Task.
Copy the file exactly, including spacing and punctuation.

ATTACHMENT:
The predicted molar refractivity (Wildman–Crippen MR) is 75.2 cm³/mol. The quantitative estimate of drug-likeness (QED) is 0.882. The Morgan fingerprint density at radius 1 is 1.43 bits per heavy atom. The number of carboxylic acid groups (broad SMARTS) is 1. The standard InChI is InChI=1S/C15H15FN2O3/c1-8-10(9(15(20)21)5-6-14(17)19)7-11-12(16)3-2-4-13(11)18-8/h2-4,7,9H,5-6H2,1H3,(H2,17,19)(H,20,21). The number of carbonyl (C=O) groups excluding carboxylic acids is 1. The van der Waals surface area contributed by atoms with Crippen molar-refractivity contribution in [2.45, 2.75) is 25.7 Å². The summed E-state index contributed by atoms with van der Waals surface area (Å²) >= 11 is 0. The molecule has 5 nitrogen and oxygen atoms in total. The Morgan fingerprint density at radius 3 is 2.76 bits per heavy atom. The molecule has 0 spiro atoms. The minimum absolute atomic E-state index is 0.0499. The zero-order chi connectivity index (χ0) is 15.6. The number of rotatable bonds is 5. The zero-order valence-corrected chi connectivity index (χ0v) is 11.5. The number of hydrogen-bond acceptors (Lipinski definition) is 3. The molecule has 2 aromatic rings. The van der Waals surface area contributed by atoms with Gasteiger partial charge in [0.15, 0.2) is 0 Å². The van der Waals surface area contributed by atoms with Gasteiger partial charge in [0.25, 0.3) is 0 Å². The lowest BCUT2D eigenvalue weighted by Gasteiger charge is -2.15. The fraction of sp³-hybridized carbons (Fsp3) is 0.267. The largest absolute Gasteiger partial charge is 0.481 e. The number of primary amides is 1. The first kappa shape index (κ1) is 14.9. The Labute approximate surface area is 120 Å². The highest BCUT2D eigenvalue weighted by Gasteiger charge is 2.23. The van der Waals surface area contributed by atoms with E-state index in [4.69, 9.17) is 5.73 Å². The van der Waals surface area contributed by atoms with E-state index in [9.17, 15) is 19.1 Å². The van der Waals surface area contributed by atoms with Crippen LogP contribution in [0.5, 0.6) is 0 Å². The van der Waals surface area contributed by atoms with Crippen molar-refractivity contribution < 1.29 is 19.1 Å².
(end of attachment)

The predicted molar refractivity (Wildman–Crippen MR) is 75.2 cm³/mol. The quantitative estimate of drug-likeness (QED) is 0.882. The Morgan fingerprint density at radius 1 is 1.43 bits per heavy atom. The number of carboxylic acid groups (broad SMARTS) is 1. The standard InChI is InChI=1S/C15H15FN2O3/c1-8-10(9(15(20)21)5-6-14(17)19)7-11-12(16)3-2-4-13(11)18-8/h2-4,7,9H,5-6H2,1H3,(H2,17,19)(H,20,21). The number of carbonyl (C=O) groups excluding carboxylic acids is 1. The van der Waals surface area contributed by atoms with Crippen molar-refractivity contribution in [2.45, 2.75) is 25.7 Å². The summed E-state index contributed by atoms with van der Waals surface area (Å²) >= 11 is 0. The molecule has 5 nitrogen and oxygen atoms in total. The Morgan fingerprint density at radius 3 is 2.76 bits per heavy atom. The molecule has 0 spiro atoms. The minimum absolute atomic E-state index is 0.0499. The zero-order chi connectivity index (χ0) is 15.6. The number of rotatable bonds is 5. The zero-order valence-corrected chi connectivity index (χ0v) is 11.5. The number of hydrogen-bond acceptors (Lipinski definition) is 3. The molecule has 2 aromatic rings. The van der Waals surface area contributed by atoms with Gasteiger partial charge in [0.15, 0.2) is 0 Å². The van der Waals surface area contributed by atoms with Gasteiger partial charge in [0.25, 0.3) is 0 Å². The lowest BCUT2D eigenvalue weighted by Gasteiger charge is -2.15. The fraction of sp³-hybridized carbons (Fsp3) is 0.267. The largest absolute Gasteiger partial charge is 0.481 e. The number of primary amides is 1. The first kappa shape index (κ1) is 14.9. The Labute approximate surface area is 120 Å². The highest BCUT2D eigenvalue weighted by Gasteiger charge is 2.23. The van der Waals surface area contributed by atoms with E-state index in [4.69, 9.17) is 5.73 Å². The van der Waals surface area contributed by atoms with E-state index in [9.17, 15) is 19.1 Å². The van der Waals surface area contributed by atoms with Crippen LogP contribution in [0.5, 0.6) is 0 Å². The van der Waals surface area contributed by atoms with Crippen molar-refractivity contribution < 1.29 is 19.1 Å².